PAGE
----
Britain were offered appropriate taxation, benefits of trial by jury, control over private homes as in where a soldier could not barge in to sleep and much more. The pamphleteer and journalist Thomas Paine published his widely influential pamphlet, Common Sense. Paine’s piece became a success in large part because Paine, fully acknowledging the constitutional context of the dispute between Britain and the colonies, crushed that perspective because he acknowledged that, as long as Americans remained within it, it would imprison them and prevent them from taking the final necessary step of ultimately concurring independence. Therefore, Paine destroyed the importance of the British constitutional system as a guarantor of liberty and as consistent with reason and human needs. He launched his enterprise with a withering attack on the pretensions of monarchy after the rejection of the Olive Branch Petition, the new focus of the Americans' sense of betrayal and wrath. Loyalty to the monarchy was not important to the Americans. By demolishing the monarchy, and exposing the British constitution as built on monarchy, Paine suggested that the Americans consider independence from the British monarchy. Additionally, by exploding the constitutional context, he also transformed the argument from being the sole province of those politicians learned in the law, customs, and usages of the British system to an argument in which all Americans could and should take part.
England Mercantilism Policy
The mercantilism policy gave more money and more power to Britain. Parliament enacted four types of mercantilist regulations. The first aimed at ending Dutch dominance

in England’s overseas trade. The second type of legislation pertained to trading. The third and fourth policy pertained to manufacturing products for the colonial market and subsidizing certain goods. Because of this policy, the colonists lost most of their hard-earned money to the king. The colonists sold their goods to Britain at low prices and bought back finished products at extremely high prices because it was products that could not be made by the colonists. Another part of mercantilism is that a nation must regulate its trade to sell more than it buys. This brought the Navigation Acts which said that anything that benefited the Empire and hurt other empires was good policy. These acts were to regulate trade for Britain’s own benefits and forced colonists to trade almost only with England. The colonist’s began to strongly feel that the king only cared about their money and not about them. And after decades of conflict between the British government and the colonists, the revolution began in order to declare the colonies independent from Britain.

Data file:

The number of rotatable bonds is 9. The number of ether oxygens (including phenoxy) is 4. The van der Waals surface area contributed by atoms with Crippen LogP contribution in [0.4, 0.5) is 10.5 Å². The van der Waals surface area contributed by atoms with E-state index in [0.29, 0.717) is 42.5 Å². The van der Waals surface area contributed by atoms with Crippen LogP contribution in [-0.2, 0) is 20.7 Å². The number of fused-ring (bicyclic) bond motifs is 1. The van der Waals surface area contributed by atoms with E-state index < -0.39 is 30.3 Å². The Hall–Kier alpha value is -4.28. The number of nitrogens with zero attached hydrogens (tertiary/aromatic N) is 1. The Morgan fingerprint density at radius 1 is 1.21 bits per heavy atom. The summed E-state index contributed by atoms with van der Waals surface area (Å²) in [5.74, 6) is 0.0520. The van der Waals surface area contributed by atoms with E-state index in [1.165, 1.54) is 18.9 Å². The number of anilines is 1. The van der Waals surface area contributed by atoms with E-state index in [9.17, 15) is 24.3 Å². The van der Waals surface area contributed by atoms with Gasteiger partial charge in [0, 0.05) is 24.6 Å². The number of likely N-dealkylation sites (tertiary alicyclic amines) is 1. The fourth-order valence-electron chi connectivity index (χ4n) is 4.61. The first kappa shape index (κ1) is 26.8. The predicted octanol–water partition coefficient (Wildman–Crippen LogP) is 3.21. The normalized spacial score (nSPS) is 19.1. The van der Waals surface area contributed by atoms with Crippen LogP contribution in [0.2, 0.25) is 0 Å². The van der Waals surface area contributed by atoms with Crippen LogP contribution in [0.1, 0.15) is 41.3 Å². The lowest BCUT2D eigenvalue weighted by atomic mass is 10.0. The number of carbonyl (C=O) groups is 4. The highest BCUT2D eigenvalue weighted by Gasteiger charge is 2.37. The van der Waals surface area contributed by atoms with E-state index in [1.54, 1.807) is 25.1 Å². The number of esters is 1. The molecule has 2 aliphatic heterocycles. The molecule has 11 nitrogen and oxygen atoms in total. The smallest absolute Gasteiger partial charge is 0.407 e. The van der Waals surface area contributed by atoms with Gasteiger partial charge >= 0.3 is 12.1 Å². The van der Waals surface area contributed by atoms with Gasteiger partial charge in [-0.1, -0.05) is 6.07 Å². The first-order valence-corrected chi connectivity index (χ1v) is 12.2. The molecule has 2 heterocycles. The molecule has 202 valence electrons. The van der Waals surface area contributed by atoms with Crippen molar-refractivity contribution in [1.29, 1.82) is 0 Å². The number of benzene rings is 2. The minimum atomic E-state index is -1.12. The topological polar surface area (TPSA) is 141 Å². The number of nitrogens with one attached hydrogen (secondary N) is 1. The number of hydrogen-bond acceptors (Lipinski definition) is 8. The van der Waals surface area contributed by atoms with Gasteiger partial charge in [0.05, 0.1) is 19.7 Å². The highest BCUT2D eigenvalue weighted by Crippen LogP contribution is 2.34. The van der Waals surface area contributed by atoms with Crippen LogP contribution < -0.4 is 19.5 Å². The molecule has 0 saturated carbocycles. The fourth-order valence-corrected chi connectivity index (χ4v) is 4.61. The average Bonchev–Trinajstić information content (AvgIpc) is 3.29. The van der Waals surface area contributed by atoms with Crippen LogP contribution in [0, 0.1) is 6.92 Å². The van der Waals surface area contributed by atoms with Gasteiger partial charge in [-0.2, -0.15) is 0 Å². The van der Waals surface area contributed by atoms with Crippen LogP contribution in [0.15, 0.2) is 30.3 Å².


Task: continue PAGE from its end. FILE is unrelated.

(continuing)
The cause of the American Revolution stemmed primarily because of the disagreements between the English colonists, the British Parliament and its king, but the most significant cause was the king’s regulation over the economy of the colonies without consulting with the colonists and imposed unjustly taxes. Additionally, the colonists felt that they were not represented in the British parliament and that, ultimately led to a rebellion and the revolution.